Continued from 2-Carb-23
2-Carb-24.1. Acyl (alkyl) names
Substituents replacing the hydrogen atom of an alcoholic hydroxy group of a saccharide or saccharide derivative are denoted as O-substituents. The 'O-' locant is not repeated for multiple replacements by the same atom or group. Number locants are used as necessary to specify the positions of substituents; they are not required for compounds fully substituted by identical groups. Alternative periphrase names for esters, ethers, etc. may be useful for indexing purposes. For cyclic acetals see 2-Carb-28.
or D-galactopyranose 6-methanesulfonate
Note. Acyl substituents on anomeric OH are designated (as above) by O-acyl prefixes. However, anomeric O-alkyl derivatives are named as glycosides (see 2-Carb-33).
2-Carb-24.2. Phosphorus oxoacid esters
Of special biochemical importance are the esters of monosaccharides with phosphoric acid. They are generally termed phosphates (e.g. glucose 6-phosphate). In biochemical use, the term 'phosphate' indicates the phosphate residue regardless of the state of ionization or the counter ions.
The prefix terms used for phosphate esters in organic nomenclature (, p.65) are 'O-phosphono-' and 'O-phosphonato-' for the groups (HO)2P(O)- and (O-)2P(O)- respectively, bonded to oxygen.
The term 'phospho-' is used for (HO)2P(O)- or ionized forms in a biochemical context (see recommendations for the nomenclature of phosphorus-containing compounds ).
If a sugar is esterified with two or more phosphate groups, the compound is termed bisphosphate, trisphosphate etc. (e.g. fructofuranose 1,6-bisphosphate). The term diphosphate denotes an ester with diphosphoric acid, e.g. adenosine 5'-diphosphate.
Note. In abbreviations, a capital P is used to indicate a terminal -PO3H2 group or a non-terminal -PO2H- group (or dehydronated forms).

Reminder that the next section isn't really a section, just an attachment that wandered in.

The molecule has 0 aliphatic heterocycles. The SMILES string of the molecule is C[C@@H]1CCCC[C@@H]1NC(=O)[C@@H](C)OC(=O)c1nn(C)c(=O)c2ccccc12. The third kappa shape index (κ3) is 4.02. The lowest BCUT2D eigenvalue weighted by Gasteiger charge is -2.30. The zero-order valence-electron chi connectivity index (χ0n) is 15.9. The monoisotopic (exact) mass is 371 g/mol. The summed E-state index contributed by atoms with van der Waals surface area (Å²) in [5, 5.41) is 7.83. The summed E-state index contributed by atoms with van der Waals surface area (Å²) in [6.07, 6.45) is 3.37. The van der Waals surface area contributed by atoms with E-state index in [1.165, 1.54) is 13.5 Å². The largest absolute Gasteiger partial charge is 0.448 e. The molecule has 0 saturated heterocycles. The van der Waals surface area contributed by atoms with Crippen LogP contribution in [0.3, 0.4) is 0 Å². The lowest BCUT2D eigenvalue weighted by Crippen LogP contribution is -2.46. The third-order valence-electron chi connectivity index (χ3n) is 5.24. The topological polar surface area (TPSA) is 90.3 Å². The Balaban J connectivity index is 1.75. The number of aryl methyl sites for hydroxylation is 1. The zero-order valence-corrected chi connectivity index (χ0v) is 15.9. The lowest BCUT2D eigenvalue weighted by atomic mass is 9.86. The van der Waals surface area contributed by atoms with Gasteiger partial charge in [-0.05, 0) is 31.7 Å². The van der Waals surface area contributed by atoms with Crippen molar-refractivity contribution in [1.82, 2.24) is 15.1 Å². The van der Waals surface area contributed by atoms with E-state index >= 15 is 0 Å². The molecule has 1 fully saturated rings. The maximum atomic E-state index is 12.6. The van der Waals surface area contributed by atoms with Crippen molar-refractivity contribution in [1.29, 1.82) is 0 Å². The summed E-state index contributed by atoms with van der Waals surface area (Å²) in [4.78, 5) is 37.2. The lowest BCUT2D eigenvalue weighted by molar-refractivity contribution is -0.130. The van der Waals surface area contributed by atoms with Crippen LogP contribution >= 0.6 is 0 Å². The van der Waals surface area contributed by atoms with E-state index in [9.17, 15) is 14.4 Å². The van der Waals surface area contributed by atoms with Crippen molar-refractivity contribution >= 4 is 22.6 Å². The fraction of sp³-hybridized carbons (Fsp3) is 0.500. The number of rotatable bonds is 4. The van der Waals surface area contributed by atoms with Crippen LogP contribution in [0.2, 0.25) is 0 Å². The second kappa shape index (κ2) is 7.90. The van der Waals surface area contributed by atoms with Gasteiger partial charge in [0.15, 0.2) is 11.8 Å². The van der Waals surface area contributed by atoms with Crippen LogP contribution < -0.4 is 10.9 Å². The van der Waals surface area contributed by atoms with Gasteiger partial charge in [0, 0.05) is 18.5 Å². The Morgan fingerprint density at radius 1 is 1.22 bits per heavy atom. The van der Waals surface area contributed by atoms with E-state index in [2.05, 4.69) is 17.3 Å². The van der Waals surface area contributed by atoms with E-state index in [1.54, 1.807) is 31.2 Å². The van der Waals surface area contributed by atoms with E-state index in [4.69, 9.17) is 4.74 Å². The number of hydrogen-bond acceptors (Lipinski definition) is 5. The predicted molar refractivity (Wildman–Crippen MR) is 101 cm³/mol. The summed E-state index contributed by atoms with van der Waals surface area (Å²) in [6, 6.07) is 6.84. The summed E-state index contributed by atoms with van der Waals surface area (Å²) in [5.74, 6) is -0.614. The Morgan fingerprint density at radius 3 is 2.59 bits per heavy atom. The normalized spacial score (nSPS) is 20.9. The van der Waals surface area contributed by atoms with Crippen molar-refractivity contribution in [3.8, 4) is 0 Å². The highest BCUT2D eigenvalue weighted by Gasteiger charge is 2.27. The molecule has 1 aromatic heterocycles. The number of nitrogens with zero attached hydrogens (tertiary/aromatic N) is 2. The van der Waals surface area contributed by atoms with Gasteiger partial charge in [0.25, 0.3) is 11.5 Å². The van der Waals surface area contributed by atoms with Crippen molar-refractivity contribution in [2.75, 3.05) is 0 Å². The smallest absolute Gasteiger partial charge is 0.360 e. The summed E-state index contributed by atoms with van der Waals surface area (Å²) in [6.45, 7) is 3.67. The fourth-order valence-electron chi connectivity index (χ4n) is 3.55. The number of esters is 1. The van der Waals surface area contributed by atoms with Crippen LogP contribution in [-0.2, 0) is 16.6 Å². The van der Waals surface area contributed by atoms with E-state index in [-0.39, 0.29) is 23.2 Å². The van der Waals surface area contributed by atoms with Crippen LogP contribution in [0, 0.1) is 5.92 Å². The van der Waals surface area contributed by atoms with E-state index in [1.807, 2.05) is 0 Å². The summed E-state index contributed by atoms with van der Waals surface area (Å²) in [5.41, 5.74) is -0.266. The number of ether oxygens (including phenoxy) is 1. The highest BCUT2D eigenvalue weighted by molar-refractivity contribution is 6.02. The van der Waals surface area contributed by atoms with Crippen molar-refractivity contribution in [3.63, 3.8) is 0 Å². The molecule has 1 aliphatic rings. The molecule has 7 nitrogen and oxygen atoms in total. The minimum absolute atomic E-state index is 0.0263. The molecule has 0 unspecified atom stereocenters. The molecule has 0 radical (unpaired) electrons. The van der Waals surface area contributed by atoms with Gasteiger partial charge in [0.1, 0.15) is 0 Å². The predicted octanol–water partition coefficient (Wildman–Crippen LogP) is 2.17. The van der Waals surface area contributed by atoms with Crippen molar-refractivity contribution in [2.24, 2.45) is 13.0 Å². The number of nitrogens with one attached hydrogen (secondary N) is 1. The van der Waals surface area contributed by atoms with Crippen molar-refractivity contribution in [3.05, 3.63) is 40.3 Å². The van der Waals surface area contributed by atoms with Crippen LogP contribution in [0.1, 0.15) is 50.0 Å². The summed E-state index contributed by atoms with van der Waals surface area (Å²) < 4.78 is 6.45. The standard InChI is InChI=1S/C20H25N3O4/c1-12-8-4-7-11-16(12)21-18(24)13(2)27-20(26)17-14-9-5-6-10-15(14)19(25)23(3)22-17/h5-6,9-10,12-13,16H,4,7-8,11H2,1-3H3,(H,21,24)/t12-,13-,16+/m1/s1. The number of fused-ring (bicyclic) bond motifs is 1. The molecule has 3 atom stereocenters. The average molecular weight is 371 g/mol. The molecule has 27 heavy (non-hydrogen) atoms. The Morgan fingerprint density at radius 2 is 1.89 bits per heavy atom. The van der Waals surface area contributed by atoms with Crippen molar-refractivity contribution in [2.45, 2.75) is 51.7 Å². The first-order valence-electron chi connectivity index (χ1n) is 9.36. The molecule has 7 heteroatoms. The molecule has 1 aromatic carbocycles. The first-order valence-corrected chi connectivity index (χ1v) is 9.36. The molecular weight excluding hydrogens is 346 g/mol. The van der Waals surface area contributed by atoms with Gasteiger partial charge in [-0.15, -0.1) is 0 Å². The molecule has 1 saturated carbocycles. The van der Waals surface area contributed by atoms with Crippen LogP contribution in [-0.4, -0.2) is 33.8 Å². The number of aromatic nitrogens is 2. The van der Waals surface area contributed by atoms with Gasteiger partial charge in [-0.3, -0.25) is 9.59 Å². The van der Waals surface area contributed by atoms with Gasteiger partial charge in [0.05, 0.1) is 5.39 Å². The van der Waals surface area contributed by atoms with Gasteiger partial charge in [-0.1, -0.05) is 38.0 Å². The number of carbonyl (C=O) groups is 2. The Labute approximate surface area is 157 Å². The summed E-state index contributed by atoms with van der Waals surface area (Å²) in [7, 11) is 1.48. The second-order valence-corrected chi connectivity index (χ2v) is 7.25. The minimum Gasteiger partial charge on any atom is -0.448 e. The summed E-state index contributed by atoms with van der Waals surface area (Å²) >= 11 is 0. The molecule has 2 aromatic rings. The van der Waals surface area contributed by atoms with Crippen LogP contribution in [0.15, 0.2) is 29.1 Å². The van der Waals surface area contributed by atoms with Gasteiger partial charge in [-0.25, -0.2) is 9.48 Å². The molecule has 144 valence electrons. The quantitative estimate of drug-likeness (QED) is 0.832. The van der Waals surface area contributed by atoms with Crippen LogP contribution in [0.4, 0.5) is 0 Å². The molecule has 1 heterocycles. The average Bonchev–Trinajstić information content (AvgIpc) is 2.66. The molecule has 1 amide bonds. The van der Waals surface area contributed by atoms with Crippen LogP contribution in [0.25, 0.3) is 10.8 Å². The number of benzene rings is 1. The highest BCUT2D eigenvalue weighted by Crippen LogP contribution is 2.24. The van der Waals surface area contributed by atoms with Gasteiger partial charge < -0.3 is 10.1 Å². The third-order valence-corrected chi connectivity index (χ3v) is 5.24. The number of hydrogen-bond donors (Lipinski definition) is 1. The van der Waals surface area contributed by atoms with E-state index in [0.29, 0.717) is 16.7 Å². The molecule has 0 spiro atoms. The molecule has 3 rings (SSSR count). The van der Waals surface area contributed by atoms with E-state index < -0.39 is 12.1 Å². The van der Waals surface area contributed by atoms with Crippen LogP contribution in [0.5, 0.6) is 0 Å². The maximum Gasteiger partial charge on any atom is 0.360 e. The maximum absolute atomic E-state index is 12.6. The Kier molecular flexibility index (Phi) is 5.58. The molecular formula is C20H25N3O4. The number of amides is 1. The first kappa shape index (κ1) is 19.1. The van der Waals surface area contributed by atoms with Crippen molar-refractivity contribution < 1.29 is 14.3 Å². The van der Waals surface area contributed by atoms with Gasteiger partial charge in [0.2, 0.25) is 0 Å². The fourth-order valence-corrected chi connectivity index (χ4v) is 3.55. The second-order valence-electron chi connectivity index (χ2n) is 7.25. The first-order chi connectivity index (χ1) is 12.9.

(biochemical usage: glucose 1-phosphate) (Glc1P)
D-Glucopyranose 6-phosphate (often shortened to glucose 6-phosphate)
or 6-phospho-D-glucose (Glc6P) (in a biochemical context)
(often shortened to fructose 1,6-bisphosphate)
or 3-phospho-D-glyceroyl phosphate
or 1,3-bisphospho-D-glycerate (for biochemical usage)
(biochemical usage: glucuronate 1-phosphate) (GlcA1P)
Adenosine 5'-diphosphate (ADP) or 5'-diphosphoadenosine
Uridine 5'-(α-D-glucopyranosyl diphosphate)
(trivial name uridinediphosphoglucose) (UDP-Glc)
Cytidine 5'-(5-acetamido-3,5-dideoxy-D-glycero-β-D-galacto-non-2-ulopyranosylonic acid monophosphate) (CMP-β-Neu5Ac)
The following examples illustrate the use of phosphonate terminology for esters of phosphonic acid, HP(O)(OH)2. For formation of the alternative (substitutive) names, see 2-Carb-31.2.
Derivatives substituted on phosphorus are named by standard procedures [13, 14]; e.g. P-methyl derivatives are named as methylphosphonates.
Compounds with a phosphonate group linked by a P-C bond to a carbohydrate residue may be named as glycos-n-ylphosphonates (cf. 2-Carb-31.2) or as C-substituted carbohydrates (cf. amino sugars, 2-Carb-14).
Esters of phosphinic acid, H2P(O)(OH), are named by the same methods as used for phosphonates. For examples with two P-C bonds see 2-Carb-31.3.
The prefix terms used for sulfuric esters are 'O-sulfo-' and 'O-sulfonato-', for the groups (HO)S(O)2- and (O-)S(O)2- respectively, bonded to oxygen. Sulfates may also be named by citing the word 'sulfate', preceded by the appropriate locant, after the carbohydrate name.
The mixed sulfuric phosphoric anhydride (PAdoPS or PAPS) of 3'-phospho-5'-adenylic acid is named as an acyl sulfate:
13. IUPAC Nomenclature of Organic Chemistry, Sections A, B, C, D, E, F and H, 1979 Edition, Pergamon Press, Oxford, U.K. Sections E and F are reprinted in ref. 2, pp. 1-18 and 19-26, respectively.
14. Guide to IUPAC Nomenclature of Organic Compounds, Recommendations 1993, Blackwell Scientific Publications, Oxford (1993).
24. IUPAC-IUB Commission on Biochemical Nomenclature (CBN), Nomenclature of phosphorus-containing compounds of biochemical importance (Recommendations 1976), Hoppe-Seylers Z. Physiol. Chem., 358, 599-616 (1977); Eur. J. Biochem., 79, 1-9 (1977); Proc. Natl. Acad. Sci. USA, 74, 2222-2230 (1977); Biochem. J., 171, 1-19 (1978); ref. 2. pp. 256-265.
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